Scleral contacts are large-diameter, gas-permeable contact lenses specifically designed to extend across the whole surface of the cornea. They are mainly resting against the white part of the eye (the sclera). Scleral contacts can transform a non-uniform cornea into a smooth, ocular surface, the visual problems caused by keratoconus and other forms of corneal ectasia. Scleral lenses have an extra-wide diameter and are spread out fully across the corneal surface. It makes them comfortable and practical for individuals with irregular corneas. In addition, scleral lenses are designed without much or any movement of the lenses.
More complicated conditions include advanced keratoconus, pathologically dry eyes, or severe eye surface diseases. It may require larger tear pools and is typically fitted with larger scleral lenses. They can retain fluids or bridge more considerable changes in the cornea’s curvature. After an examination with contacts, your healthcare provider may recommend a scleral lens if they find you have severe dry eye syndrome. Following lasing, Lasik, higher-order aberrations, complications following corneal transplantation. Complications following corneal transplantation and pellucid degeneration. Keratoconus, ocular anomalies, or other corneal abnormalities. Suppose you suffer from dry eyes and you also need vision correction. In that case, scleral lenses are an additional benefit, as your other contact lens options might be limited due to compromised ocular surface conditions.
Fortunately, the sclera contacts design of lenses can overcome challenges associated with other types of contact lenses. These lenses are particularly effective at addressing vision correction. A liquid layer helps smooth imperfections caused by dry eyes, providing a more refractive surface. The Space Between Your Cornea And The Back Surface Of Your Scleral Lens. The back cover of your scleral lens acts like a fluid reservoir, providing comfort to those who suffer from dry eyes and would not otherwise tolerate contact lenses; between the back surface of a scleral lens and your eyes, your tears and moisturizing gels.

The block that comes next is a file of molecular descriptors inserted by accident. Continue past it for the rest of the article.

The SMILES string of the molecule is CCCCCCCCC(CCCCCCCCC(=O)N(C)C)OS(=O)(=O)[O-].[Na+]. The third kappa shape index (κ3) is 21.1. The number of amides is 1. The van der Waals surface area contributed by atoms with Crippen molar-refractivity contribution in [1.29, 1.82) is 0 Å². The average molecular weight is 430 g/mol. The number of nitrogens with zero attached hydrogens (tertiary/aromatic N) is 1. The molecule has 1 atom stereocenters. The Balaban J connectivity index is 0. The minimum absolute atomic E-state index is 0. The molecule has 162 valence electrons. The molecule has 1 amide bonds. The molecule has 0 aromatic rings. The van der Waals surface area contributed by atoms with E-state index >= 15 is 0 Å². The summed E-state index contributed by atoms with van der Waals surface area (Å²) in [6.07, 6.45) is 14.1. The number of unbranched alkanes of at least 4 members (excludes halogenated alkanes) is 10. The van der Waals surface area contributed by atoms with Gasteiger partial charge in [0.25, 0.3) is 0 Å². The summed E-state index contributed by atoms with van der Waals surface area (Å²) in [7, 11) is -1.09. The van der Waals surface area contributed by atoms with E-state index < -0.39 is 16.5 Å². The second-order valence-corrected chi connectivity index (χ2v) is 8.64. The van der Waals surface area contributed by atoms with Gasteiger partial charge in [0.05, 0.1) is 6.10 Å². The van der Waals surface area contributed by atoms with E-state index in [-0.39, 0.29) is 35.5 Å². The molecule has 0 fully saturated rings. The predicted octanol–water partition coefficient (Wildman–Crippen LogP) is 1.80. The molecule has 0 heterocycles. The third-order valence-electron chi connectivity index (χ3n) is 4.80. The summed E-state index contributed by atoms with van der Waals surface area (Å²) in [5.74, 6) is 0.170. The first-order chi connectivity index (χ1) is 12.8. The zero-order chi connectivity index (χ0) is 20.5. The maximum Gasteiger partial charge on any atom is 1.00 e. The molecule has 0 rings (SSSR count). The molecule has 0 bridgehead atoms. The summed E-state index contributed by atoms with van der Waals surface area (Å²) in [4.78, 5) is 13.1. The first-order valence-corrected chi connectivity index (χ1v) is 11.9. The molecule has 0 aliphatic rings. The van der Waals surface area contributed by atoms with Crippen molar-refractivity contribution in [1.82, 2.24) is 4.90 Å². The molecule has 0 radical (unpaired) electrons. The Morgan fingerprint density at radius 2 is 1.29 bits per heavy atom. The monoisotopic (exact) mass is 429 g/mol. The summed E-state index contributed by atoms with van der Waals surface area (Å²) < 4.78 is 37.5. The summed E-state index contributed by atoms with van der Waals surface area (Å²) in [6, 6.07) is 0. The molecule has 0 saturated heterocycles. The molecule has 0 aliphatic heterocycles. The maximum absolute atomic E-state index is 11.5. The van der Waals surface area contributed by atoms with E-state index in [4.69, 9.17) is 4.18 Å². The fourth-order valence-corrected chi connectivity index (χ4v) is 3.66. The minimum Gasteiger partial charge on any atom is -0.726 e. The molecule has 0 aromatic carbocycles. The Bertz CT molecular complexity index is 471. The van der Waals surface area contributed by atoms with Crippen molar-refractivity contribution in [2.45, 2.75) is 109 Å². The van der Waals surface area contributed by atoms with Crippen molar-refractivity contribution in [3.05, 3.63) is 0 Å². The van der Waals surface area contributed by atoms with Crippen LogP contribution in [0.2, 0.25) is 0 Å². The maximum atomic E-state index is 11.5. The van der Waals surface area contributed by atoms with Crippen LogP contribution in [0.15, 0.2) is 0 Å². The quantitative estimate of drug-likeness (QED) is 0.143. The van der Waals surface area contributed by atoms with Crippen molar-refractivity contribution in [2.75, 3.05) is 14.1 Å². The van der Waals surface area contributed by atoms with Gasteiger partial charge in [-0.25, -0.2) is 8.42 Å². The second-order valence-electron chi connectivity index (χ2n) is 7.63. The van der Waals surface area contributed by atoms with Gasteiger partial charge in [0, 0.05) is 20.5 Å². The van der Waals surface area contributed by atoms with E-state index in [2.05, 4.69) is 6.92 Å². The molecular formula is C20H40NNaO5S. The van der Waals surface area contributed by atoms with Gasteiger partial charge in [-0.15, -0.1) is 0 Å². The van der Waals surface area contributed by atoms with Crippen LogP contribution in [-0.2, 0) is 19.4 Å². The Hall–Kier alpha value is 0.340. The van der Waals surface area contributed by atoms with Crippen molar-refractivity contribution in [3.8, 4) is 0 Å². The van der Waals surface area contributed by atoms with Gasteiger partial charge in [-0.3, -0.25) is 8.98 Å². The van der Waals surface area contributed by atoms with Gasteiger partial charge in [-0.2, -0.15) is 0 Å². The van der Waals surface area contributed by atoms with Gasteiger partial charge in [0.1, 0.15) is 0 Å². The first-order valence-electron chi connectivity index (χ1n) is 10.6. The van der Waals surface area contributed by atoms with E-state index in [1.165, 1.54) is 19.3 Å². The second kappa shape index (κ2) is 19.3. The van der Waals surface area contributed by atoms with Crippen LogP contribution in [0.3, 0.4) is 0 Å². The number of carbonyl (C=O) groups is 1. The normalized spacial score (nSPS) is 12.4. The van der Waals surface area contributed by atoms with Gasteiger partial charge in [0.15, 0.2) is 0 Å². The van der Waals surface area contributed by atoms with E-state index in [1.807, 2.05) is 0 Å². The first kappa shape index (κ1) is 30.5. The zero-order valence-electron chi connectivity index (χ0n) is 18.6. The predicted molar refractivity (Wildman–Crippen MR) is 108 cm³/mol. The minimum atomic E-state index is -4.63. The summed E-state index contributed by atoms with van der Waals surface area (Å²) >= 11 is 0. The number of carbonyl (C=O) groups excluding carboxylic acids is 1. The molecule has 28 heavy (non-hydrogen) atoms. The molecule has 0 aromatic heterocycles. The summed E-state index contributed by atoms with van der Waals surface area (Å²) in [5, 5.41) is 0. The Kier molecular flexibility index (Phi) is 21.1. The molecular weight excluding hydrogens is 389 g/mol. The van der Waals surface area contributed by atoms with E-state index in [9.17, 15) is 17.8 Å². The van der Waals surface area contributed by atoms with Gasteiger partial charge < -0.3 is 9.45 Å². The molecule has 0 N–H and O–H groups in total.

The gap between your cornea and the scleral lens is filled with a new solution of salt water each time you put on your lenses, which in turn provides a continuous source of moisture and comfort to the eyes. The scleral lens extends directly above your cornea, providing a clear, regular new surface to refract the light. Contacts often worsen dry eyes, but scleral connections allow space for fluid between the lens and the cornea.
Scleral contacts are halloween contact lenses commonly used for those with cornea abnormalities or the front window of their eyes, like keratoconus. Suppose you have been told that you cannot wear contacts because of an irregular cornea. Another issue, you should get a second opinion and ask your eye doctor about scleral contact lenses. Scleral contact lenses can be safe and effective for many eye conditions and refractive errors if fitted and used correctly.
Scleral lenses are used to treat a wide range of coloured eye contacts -related complaints, including dry eyes and keratoconus. Complications after surgery and difficulties wearing conventional contacts for comfort reasons. Scleral lenses are helpful when patients cannot seem to find a contact lens. That works well or addresses their visual problems. However, first-time users of scleral lenses are often concerned the lenses will be uncomfortable, primarily due to their large size and stiffness. Depending on the difficulty of the issue and the tolerance the individual’s eyes have for the scleral lenses. Adjustments to the lens parameters may be necessary, requiring additional lenses to be made and changed.
Scleral can also be used for individuals with eyes that are too sensitive to use other small corneal types of lenses but require a more rigid lens to correct visual conditions like astigmatism. In addition to keratoconus, scleral contact lenses can be used in eyes that have undergone a corneal transplant.
Scleral contact lenses contain silicone, which is oxygen-permeable, so oxygen can flow through the lenses, providing greater comfort and better eye health. Scleral lenses are called scleral lenses because rather than covering just part of the cornea. Scleral contacts are designed to rise above the cornea and rest on the sclera, leaving space for fluid between the lens and cornea. The primary advantage of scleral lenses is that they can be designed to fit every degree of corneal steepness or irregularity.